‘Lake Rabun’ frames lake’s 100-year history through prism of Atlanta’s growth
By David Pendered
A new book by a noted Atlanta developer places the 100-year history of Lake Rabun in the context of Atlanta’s 20th century development boom, and the men who led it.
Bob Voyles frames Lake Rabun: Georgia’s Lake Como as the story of a resort community built around a lake created to provide hydro-electricity to Atlanta’s homes and streetcars. Voyles includes a backdrop of national and global events that provide context for these years of growth in Atlanta and resort communities in the mountains north of the city.
Lake Rabun details the fierce battle to control Atlanta’s early streetcar system, and with it the riches from development to serve the city’s burgeoning population.
It tells how the company now known as Georgia Power built a turbine in 1912 at Tallulah Falls to generate electricity for a growing Atlanta. The turbine worked fine, but engineers realized it needed more water than was contained in Tallulah Lake. The answer was a series of lakes above and below the falls: Two lakes below the falls (Yonah and Tugalo), and four lakes above the falls (Tallulah, Rabun, Seed and Burton).
Lake Rabun details how the truce in the battle over Atlanta’s streetcar system reached by one-time household names in Atlanta set the stage for the development of resort communities all the way to Highlands, N.C. These towns owe their existence, in part, to the demise of the tourist attraction that was Tallulah Falls in order to build the turbine. The truce came after two teams concluded their battle for control of the streetcar business.
One team was comprised of banker and real estate developer Joel Hurt and his brother-in-law, the banker Ernest Woodruff. The two later would lead the investor group that bought the Coca-Cola Co. from the Candler family. Ernest Woodruff was father of Robert Woodruff, who built Coca Cola Co. into an international business.
The other team consisted of Henry Atkinson, head of Georgia Electric Light Co., and Preston Arkwright, who chartered Georgia Railway and Electric Co.
Of note, Atlanta civic leader Jack Spalding later headed the power company that emerged after the truce. Spalding was a co-founder of the King & Spalding law firm. King & Spalding represented Coca-Cola, Trust Co. (Hurt’s bank), which now is known as SunTrust, and other major Atlanta businesses.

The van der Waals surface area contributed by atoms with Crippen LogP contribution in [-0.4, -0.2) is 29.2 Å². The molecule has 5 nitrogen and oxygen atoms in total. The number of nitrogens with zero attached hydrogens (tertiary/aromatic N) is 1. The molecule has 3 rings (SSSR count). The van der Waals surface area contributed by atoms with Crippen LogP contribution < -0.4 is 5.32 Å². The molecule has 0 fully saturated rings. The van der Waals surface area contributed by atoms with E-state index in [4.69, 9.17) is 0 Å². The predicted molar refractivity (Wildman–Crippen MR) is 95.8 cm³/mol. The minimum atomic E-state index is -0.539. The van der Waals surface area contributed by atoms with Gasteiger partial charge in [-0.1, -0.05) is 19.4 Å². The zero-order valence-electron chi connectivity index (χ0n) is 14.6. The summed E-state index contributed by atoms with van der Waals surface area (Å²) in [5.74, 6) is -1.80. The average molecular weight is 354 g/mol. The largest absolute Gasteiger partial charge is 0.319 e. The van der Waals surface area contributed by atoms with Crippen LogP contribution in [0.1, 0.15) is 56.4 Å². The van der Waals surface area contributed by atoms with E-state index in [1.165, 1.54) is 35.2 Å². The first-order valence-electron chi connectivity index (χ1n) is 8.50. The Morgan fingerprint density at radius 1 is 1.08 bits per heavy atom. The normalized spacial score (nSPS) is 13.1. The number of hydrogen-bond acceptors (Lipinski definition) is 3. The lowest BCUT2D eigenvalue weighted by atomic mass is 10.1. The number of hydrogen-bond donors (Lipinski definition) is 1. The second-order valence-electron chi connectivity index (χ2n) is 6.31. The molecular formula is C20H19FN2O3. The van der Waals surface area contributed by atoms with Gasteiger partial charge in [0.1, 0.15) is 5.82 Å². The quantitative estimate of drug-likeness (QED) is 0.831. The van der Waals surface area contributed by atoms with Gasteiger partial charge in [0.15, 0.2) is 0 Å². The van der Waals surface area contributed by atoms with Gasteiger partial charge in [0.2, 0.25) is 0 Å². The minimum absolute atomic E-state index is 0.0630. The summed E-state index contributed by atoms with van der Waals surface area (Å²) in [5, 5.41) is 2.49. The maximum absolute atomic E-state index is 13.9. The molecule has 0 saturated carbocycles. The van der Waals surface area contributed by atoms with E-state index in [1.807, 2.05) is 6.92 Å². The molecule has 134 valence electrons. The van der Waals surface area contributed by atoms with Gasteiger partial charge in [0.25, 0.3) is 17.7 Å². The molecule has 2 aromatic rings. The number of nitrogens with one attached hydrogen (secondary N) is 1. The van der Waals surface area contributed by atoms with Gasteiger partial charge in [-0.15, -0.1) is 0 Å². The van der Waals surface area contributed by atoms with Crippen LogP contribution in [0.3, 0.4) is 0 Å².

Lake Rabun cites the environmental story of a Gainesville woman who futilely fought the plan to turn Tallulah Falls into a power source, rather than let its natural beauty remain the honeymoon capitol of the South. Helen Dortch would later marry Confederate Gen. James Longstreet, who lost his proud wartime reputation after he endorsed Ulysses S. Grant for president.
Lake Rabun ends with a collection of photos and personal memoirs that speak to the affinity Lake Rabun’s families have for their community. As Atlanta businessman Thad Warren concludes in his vignette:
- “I don’t know what it is about Lake Rabun. I don’t know if it’s the hills or the trees. Maybe God put something in the water? But the relationships – the friendships – that are made on Rabun are unique. I don’t know how to describe it … they are just special. I hope that never changes.”
Earlier in the book, an account of a letter Warren sent to members of the Lake Rabun Association, when he served as president, begins with this simple admonition:
- “Nobody really cares how important you think you are back home. On Lake Rabun, you are just one of the folks.”
Voyles wrote Lake Rabun with help from a writing team that included Barbara Roper and Anne Pledger. Laurie Shock published the book and her husband, Billy Howard, provided photographs – including a stunning shot of geese taking flight from the lake.
Voyles has the perspective for such a project.
Voyles has developed more than 3 million square feet of Class A office and mixed use projects valued at nearly $1 billion, according to the website of his company, Seven Oaks Co. Voyles’ civic roles have included board member of GRTA, Metro Atlanta Chamber, Young Life-Africa, Livable Communities Coalition, and Perimeter Community Improvement Districts. Voyles is a former vestry member and warden at Church of the Apostles.
“For me, this was a three-year community effort to compile the history, both in written and photographic form, through oral histories and written stories, and then blending them together into a handsome coffee table book of a quality worthy of the celebration our lake’s first 100 years,” Voyles said.
Voyles added that over 150 people from the Lake Rabun community contributed to this effort, which the authors consider a love letter to their beloved “Lakemont”.
For more information about the book, including how to purchase a copy, visit lakerabun.org. All proceeds benefit the Lake Rabun Association, a 501(c)(4) non-profit organization with a mission statement that says it is, “dedicated to nurturing the beauty, serenity and quality of life around Lake Rabun.”